Digging in Deeper: Revelation 7:9-10

“After this I looked, and there was a vast multitude from every nation, tribe, people, and language, which no one could number, standing before the throne and before the Lamb. They were clothed in white robes with palm branches in their hands. And they cried out in a loud voice: ‘Salvation belongs to our God, who is seated on the throne, and to the Lamb!'” (CSB – Read the chapter)

In the summer between my junior and senior years of high school I got the once-in-a-lifetime opportunity to spend three weeks in Higashimurayama, Tokyo, Japan. It was an absolutely fantastic trip. It was made even better that I made the trip with a group of some of my closest friends at the time. Rather than staying in hotels, though, we all were assigned to a different family with whom we spent the bulk of our time. The total cultural immersion was a transformative experience. Our hosts were gracious far beyond what we could have imagined. They went out of their way to both make us comfortable, but also introduce us to the best their culture had to offer so that we could appreciate it more fully. It worked wonderfully. Traditional Japanese culture is beautiful. I got back home even more convinced of that than I was before I left. But during our time there, it was really nice to get together with our group members. There’s just something about relaxing in a culture with which you are familiar when you’ve been immersed in one with which you aren’t. I was reminded of this by a recent episode of Mixed-ish. Let’s talk about it.

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Digging in Deeper: Mark 13:29, 32

“In the same way, when you see these things happening, recognize that he is near–at the door. . .Now concerning that day or hour no one knows–neither the angels in heaven nor the Son–but only the Father.” (CSB – Read the chapter)

Something a little different for you this morning and we’ll get back to Habakkuk early next week. With all the chaos of the coronavirus pandemic sweeping the world there is a growing question on the minds of many folks with even the slightest amount of spiritual sensitivity: Are we in the end times? Personally I’ve been asked this twice this week. So then, are we? Let’s talk about it.

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Digging in Deeper: Joel 2:28-29

“After this I will pour out my Spirit on all humanity; then your sons and your daughters will prophesy, your old men will have dreams, and your young men will see visions. I will even pour out my Spirit on the male and female slaves in those days.”‬‬ (CSB – Read the chapter)

So, yesterday we talked about the fact that much of the Old Testament does not apply to us as followers of Jesus. If you stuck with me for most of Monday’s full sermon I explained the concept there in a little more detail but with the Ten Commandments in view rather than the proclamations of the prophets. Context shift aside, the point is the same: Most of the Old Testament doesn’t apply to us. It details the old covenant God made with Israel which was fulfilled in Christ and replaced with the new covenant to which we are liable in Him. That’s the rule. This verse is one of the exceptions.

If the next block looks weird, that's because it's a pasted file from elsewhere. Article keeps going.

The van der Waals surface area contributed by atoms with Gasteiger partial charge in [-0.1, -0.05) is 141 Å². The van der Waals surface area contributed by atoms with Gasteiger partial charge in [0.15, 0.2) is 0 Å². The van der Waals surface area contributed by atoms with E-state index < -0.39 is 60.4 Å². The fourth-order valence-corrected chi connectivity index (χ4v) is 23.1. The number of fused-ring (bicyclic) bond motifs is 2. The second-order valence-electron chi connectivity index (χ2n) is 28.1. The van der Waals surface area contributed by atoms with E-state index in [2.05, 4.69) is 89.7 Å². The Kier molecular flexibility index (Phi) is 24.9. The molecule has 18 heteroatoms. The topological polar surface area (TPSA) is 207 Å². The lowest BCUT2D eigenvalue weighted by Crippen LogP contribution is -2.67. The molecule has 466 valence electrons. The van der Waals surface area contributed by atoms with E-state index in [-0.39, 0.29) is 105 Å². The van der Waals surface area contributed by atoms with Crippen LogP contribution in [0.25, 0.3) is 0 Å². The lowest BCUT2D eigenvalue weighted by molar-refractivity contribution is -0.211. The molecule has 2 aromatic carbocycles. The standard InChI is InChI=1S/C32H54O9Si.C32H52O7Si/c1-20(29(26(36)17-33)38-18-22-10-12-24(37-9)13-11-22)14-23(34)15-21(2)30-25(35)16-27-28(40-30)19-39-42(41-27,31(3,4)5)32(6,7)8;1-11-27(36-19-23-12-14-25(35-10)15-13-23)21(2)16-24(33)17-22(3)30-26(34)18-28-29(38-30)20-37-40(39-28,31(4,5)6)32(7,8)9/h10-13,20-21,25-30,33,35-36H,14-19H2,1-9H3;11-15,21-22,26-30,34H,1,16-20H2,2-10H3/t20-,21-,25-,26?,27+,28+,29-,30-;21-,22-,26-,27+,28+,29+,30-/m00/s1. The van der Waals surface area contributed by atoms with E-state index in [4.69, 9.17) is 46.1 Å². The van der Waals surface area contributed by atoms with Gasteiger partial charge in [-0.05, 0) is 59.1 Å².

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Digging in Deeper: Joel 2:12, 14

“Even now — this is the Lord’s declaration — turn to me with all your heart, with fasting, weeping, and mourning…Who knows? He may turn and relent and leave a blessing behind him, so you can offer grain and wine to the Lord your God.”
— ‭‭Joel‬ ‭2:12, 14‬‬ (CSB – Read the chapter)

On occasion our youngest will do something ornery. He’s only five and a pretty sweet kid, so it’s not like he ever does but so much to get into trouble. But every now and then he’ll get out of line. Often on these occasions, we are more amused by what he’s done than upset and so we really aren’t looking to punish him. When he knows this he’ll grin really big at us with a little light in his eyes. He does this because he knows what’s coming. We smile back at him and say, “It’s a good thing you’re cute.” That’s a little like what we see here.

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Morning Musing: Joel 2:1-2, 11

“Blow the horn in Zion; sound the alarm on my holy mountain! Let all the residents of the land tremble, for the day of the Lord is coming; in fact, it is near — a day of darkness and gloom, a day of clouds and total darkness, like the dawn spreading over the mountains; a great and strong people appears, such as never existed in ages past and never will again in all the generations to come…The Lord makes his voice heard in the presence of his army. His camp is very large; those who carry out his command are powerful. Indeed, the day of the Lord is terrible and dreadful — who can endure it?” (CSB – Read the chapter)

Have you ever had a day whose coming you dreaded? A few years ago I got a speeding ticket—the only one I’ve ever gotten and even it was accidental because I missed a sign in a stretch of road where the limit kept changing from 55 to 45 and back. And, like any ticket, mine came with a court date. Boy, did I not want that day to come. The walk of shame to the judge’s bench to learn the punishment for my crime was not something I was looking forward to experiencing. What Joel says here suggests that the day of the Lord is one whose coming should fill us with a similar sense of dread…only worse. Why?

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